I have come to realize that once you lose the fear of the unknown, travelling becomes a truly liberating experience. Like I had in Nagaland last year. It all started with my filmmaker friend asking me to accompany him to Kohima for a documentary on the Hornbill Festival. I had heard about this ‘music festival’, but little did I know that calling it such was already a serious reduction of everything the festival represents.
The journey to Kohima is a long one. Luckily, we found a direct flight to Dimapur, you can also take a flight and then hire a taxi from Guwahati to Kohima. It takes about 9-10 hours to reach Kohima from Guwahati.
The 10-day festival is one of the largest celebrations of the indigenous tribes who are native to the region. It is named after the Great Indian Hornbill. This mountain bird is highly revered in Naga culture and their cultural expressions, art forms, and even mythologies carry many references to hornbills.
Once we reached Kohima and settled our baggage at a pre-booked hotel, we headed out for Kisama, the prime venue.
Kisama, the Naga Heritage Village, is an enclave designed to restore the culture and heritage of the state and constitutes the prime venue for the festival. I highly recommend making use of a licensed and popular car rental service in Guwahati to make the most of your trip. The state of Nagaland is home to 16 major ethnic tribes, and each of their cultures and traditions are showcased in the village.
We had to purchase the tickets at the entry gate and go through a thorough security check. In fact, the state government deploys heavy policing throughout the city and neighbouring regions during these 10 days, to maintain peace and ensure the safety of tourists.
Experiencing the Hornbill Festival
The festival starts at 9 am in the morning every day and goes on till late. Each day was packed with colourful dance performances by the various tribes, local sports, food fair, religious ceremonies and art exhibits with the local artisans showcasing traditional paintings, sculptures, and wood carvings. The village itself was an artistic display with bamboo crafts and wood, with the locals dressed up in colourful attire and exotic headgear adorned with feathers, shawl-like add-ons with dyed goat hair, etc. Each tribe has their respective community colours, spears, and armlets.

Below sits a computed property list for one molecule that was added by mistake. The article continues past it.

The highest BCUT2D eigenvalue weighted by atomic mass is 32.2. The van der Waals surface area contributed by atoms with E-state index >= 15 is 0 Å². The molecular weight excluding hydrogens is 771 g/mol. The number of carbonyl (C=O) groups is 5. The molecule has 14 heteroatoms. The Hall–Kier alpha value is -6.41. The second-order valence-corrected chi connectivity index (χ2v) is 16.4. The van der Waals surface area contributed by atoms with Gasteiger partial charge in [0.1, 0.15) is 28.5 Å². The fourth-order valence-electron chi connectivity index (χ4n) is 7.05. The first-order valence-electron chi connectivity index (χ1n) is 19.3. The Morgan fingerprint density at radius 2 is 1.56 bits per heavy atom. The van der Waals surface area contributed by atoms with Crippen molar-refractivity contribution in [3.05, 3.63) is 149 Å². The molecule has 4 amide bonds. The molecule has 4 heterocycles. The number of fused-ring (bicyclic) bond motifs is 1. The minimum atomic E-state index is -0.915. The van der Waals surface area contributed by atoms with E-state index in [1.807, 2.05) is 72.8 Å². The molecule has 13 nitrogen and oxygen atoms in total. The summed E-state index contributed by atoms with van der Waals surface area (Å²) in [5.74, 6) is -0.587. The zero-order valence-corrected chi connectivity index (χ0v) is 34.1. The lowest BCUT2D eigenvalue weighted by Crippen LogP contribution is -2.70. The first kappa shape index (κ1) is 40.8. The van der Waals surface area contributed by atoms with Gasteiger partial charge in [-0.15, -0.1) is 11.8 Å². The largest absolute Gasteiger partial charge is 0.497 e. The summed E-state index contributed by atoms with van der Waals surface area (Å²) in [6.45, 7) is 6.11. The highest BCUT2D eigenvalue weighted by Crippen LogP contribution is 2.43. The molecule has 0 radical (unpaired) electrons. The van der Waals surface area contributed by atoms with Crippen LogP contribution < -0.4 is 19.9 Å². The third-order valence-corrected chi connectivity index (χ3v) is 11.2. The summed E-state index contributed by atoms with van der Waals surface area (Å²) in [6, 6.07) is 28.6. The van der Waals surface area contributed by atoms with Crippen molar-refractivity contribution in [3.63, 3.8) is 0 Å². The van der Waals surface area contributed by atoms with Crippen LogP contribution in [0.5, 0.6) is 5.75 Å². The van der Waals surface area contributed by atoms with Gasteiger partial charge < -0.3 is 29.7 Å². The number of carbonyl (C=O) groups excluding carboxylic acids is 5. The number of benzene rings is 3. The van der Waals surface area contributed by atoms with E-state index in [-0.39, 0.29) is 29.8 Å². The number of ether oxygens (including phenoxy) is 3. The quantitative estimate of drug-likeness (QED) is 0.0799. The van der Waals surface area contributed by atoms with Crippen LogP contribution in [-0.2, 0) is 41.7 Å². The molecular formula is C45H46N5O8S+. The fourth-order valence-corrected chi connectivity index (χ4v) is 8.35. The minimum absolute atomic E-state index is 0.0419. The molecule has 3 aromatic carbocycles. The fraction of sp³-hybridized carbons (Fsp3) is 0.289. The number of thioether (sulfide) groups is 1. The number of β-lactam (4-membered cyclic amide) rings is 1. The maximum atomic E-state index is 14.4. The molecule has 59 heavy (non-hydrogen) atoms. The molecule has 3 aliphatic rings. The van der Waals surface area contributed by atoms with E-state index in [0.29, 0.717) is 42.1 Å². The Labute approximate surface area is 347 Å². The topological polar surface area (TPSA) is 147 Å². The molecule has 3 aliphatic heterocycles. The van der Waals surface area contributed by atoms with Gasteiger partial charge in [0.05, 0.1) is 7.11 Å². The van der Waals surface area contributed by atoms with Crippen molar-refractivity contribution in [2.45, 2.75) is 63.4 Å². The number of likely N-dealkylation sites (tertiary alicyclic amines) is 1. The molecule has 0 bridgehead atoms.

While my friend found some other filmmakers and got into a technical conversation, I loitered around the various stalls. From herbs, flowers, and herbal medicines, to local food, and textiles, everything was on display and sale. But the most interesting thing that I saw was bamboo stems chopped and shaped into tall, hollow glasses, overflowing with home-made rice beer. Irrespective of the time of the day, locals and tourists alike were enjoying the traditional drink with delicious servings of meat dishes.
As per the Naga culture, no feast or festival is complete without a hearty serving of meat. And every portion of the sacrificial animal would be designated for different members of the family. For instance, the head of the animal go to the elders, the softest parts are for grandparents, and so on.
As a part of the festival celebration, the tribes also have the ‘Rice Beer fight’, chilly and pork eating competitions. Although these were technically contests, they were also quite entertaining.
The evenings at the Hornbill Festival were poles apart from the mornings. If you see the deep-rooted culture of Nagaland in the daytime, then you will see a global village at night. The Hornbill National Rock Concert resonates across the region with the incredible talent that comes in to play. Standing and cheering in that crowd and getting high on local rice beer, I felt no fear of being in an alien, unknown place. Instead, I discovered I had fallen in love with Nagaland and its people, even though I was far from understanding their culture or their customs.